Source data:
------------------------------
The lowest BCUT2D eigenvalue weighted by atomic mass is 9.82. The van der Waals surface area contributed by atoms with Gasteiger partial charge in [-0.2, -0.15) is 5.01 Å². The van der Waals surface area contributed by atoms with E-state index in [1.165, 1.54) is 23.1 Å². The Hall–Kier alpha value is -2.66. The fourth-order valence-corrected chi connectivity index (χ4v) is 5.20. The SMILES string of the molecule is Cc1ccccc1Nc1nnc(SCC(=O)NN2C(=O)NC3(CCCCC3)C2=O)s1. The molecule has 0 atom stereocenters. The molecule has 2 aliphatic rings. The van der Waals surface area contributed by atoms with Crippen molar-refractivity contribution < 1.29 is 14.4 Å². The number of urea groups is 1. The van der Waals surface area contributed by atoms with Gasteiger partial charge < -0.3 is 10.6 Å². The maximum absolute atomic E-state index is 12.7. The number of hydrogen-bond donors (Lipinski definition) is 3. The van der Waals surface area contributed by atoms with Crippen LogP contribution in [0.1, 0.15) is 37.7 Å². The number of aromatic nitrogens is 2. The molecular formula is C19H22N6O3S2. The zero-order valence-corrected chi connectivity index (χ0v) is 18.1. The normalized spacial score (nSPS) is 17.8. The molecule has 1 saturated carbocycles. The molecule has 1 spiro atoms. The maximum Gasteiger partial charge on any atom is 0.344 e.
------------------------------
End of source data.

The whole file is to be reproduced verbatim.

The lowest BCUT2D eigenvalue weighted by atomic mass is 9.82. The van der Waals surface area contributed by atoms with Gasteiger partial charge in [-0.2, -0.15) is 5.01 Å². The van der Waals surface area contributed by atoms with E-state index in [1.165, 1.54) is 23.1 Å². The Hall–Kier alpha value is -2.66. The fourth-order valence-corrected chi connectivity index (χ4v) is 5.20. The SMILES string of the molecule is Cc1ccccc1Nc1nnc(SCC(=O)NN2C(=O)NC3(CCCCC3)C2=O)s1. The molecule has 0 atom stereocenters. The molecule has 2 aliphatic rings. The van der Waals surface area contributed by atoms with Crippen molar-refractivity contribution < 1.29 is 14.4 Å². The number of urea groups is 1. The van der Waals surface area contributed by atoms with Gasteiger partial charge < -0.3 is 10.6 Å². The maximum absolute atomic E-state index is 12.7. The number of hydrogen-bond donors (Lipinski definition) is 3. The van der Waals surface area contributed by atoms with Crippen LogP contribution in [0.1, 0.15) is 37.7 Å². The number of aromatic nitrogens is 2. The molecular formula is C19H22N6O3S2. The zero-order valence-corrected chi connectivity index (χ0v) is 18.1. The normalized spacial score (nSPS) is 17.8. The molecule has 1 saturated carbocycles. The molecule has 1 spiro atoms. The maximum Gasteiger partial charge on any atom is 0.344 e.